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What are COVID-19 'super spreaders’ and why are church choirs on the list?

HOUSTON – We are learning more each day about the spread of COVID-19. We know certain situations make the virus spread faster, but why? We are looking into COVID-19 super spread events and what you can learn from it to keep your family safe.

Virus super spread events

A newly released CDC report looks into a Washington State choir practice that turned into a virus super spread event. 52 people contracted the virus and two people died. The findings show the virus spread rapidly because choir members were projecting their voices and breathing in, along with droplets projected to high-touch surfaces.

Leading to a discovery that some situations are more dangerous in spreading the virus. In Japan, 80 cases were tied to a live music venue, more than 100 cases from a South Korean nightclub. There are also COVID-19 clusters at nursing homes, prisons, and meatpacking plants. Why these places?

“You have people in close quarters, you can’t necessarily shield them from others. They are very close to each other,” said Dr. Umair Shah of the Harris County Health Department.

Cheering and shouting at a sporting event is also a high risk for a “super spread” event.

“If you have people and fans in the stadium that are next to each other and the Texans score a touchdown and they are shouting and screaming in support - that’s potentially a challenge because now you’ve got people that are in close proximity, and emitting sound that can also possibly transmit or emit the virus,” said Dr. Shah.

“Anytime you can’t assure the social distancing, you can’t for whatever reason have people be mindful of the facial coverings, and you have people that are doing certain kinds of activities, that’s what concerns you,” added Dr. Shah.

But Dr. Shah says being outdoors and walking, even swimming is considered safer. Even restaurants are safe if they clearly take precautions to social distance inside.

How one church is taking extra precautions

Singing, dancing, and worshipping are what The Fountain of Praise Church in Southwest Houston is all about.

“We are very high worship,” said George Anderson, Chief Operating Officer Fountain of Praise. “We are actually known around the city for having some of the best singers and the best music.”

Coronavirus has kind of changed that, taking what was on stage to the screen.

“When we have this opportunity on the digital platform for people to be able to connect any time of the day, no matter where they are in the world,” said Mia Wright, CoPastor of The Fountain of Praise Church.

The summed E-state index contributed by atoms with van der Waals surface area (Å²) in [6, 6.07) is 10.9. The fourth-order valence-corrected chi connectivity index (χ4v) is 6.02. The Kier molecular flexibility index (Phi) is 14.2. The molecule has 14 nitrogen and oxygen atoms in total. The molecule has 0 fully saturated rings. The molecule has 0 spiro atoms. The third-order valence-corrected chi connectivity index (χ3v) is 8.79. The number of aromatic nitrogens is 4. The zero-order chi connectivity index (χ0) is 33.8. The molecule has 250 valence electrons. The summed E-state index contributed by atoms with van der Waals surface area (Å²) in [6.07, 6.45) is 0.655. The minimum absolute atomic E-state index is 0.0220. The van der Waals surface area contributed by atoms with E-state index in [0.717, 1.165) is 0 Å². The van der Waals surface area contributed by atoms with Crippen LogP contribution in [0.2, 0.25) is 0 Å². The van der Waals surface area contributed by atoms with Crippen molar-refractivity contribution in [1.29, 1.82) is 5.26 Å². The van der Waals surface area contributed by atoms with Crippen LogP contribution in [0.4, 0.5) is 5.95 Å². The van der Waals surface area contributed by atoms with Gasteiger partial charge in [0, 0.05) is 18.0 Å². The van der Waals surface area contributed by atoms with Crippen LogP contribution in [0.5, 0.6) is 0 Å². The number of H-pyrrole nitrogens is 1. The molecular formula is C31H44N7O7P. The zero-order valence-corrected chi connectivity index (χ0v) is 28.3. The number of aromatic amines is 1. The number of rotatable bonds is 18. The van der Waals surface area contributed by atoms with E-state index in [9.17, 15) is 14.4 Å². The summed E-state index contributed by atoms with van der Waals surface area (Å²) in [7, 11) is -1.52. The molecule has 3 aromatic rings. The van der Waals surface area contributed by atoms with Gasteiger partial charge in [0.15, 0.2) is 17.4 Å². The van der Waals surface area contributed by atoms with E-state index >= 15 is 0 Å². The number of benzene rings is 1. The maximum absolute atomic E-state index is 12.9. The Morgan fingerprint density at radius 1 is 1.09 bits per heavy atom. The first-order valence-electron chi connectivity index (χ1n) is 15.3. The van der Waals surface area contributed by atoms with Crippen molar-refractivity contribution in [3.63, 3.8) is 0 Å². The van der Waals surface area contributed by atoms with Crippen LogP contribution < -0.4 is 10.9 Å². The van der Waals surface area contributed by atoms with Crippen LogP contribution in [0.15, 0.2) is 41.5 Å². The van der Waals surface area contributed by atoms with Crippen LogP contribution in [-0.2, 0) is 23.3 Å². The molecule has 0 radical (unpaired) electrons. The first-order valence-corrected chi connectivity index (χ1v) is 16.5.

"We do everything we can to make sure everybody is safe,” said Dr. Remus Wright, Senior Pastor, The Fountain of Praise Church.

The church choir loft is one of the places doctors are calling super spreaders.

“When we sing, we know the aspirations, droplets can come out into the air,” said Mrs. Wright. “With COVID 19 the concern is people are safe, they are not infecting others and not putting others at risk.”

“They are projecting their voice,” explained Dr. Shah. “We know when we project, we sing when we are doing certain kinds of activities, we have more potential for spraying droplets out.”

Impact on the African American community

Leaders at The Fountain of Praise Church say they are in a unique position since the virus disproportionately affects African Americans - the majority of their congregation. So, they won’t take any risks with the health of their members until they know how services can be among the safe places to be too.

“One of the things we have been really proactive about is being a church that really promotes health initiatives as well,” said Pastor Wright.

As challenging as it’s been to be away from their congregation, Pastor Wright says the message stays the same.

“As a church, it’s not this building, even though we love this building, it's the building of people’s lives together,” said Pastor Wright. “Connected to us is what’s most important.

“However this pandemic rolls out, we are excited to continue to worship, to continue to praise the name of God - whatever that looks like - we are all in,” said Mr. Anderson.

Safety and reopening

“As we as a community reopen we want to make sure we are taking responsible actions,” explains Dr. Shah. “Not just for themselves but this is really about the people that are around them. All the different activities that are very much about let’s make sure we protect others. Let’s make sure we are taking the real responsibility so we are doing that.”

Washing your hands and social distancing are the best ways to prevent the spread in any situation. Experts also say restrictions against these super-spread events would help slow transmission and could allow for the easing of restrictions of more outdoor activities.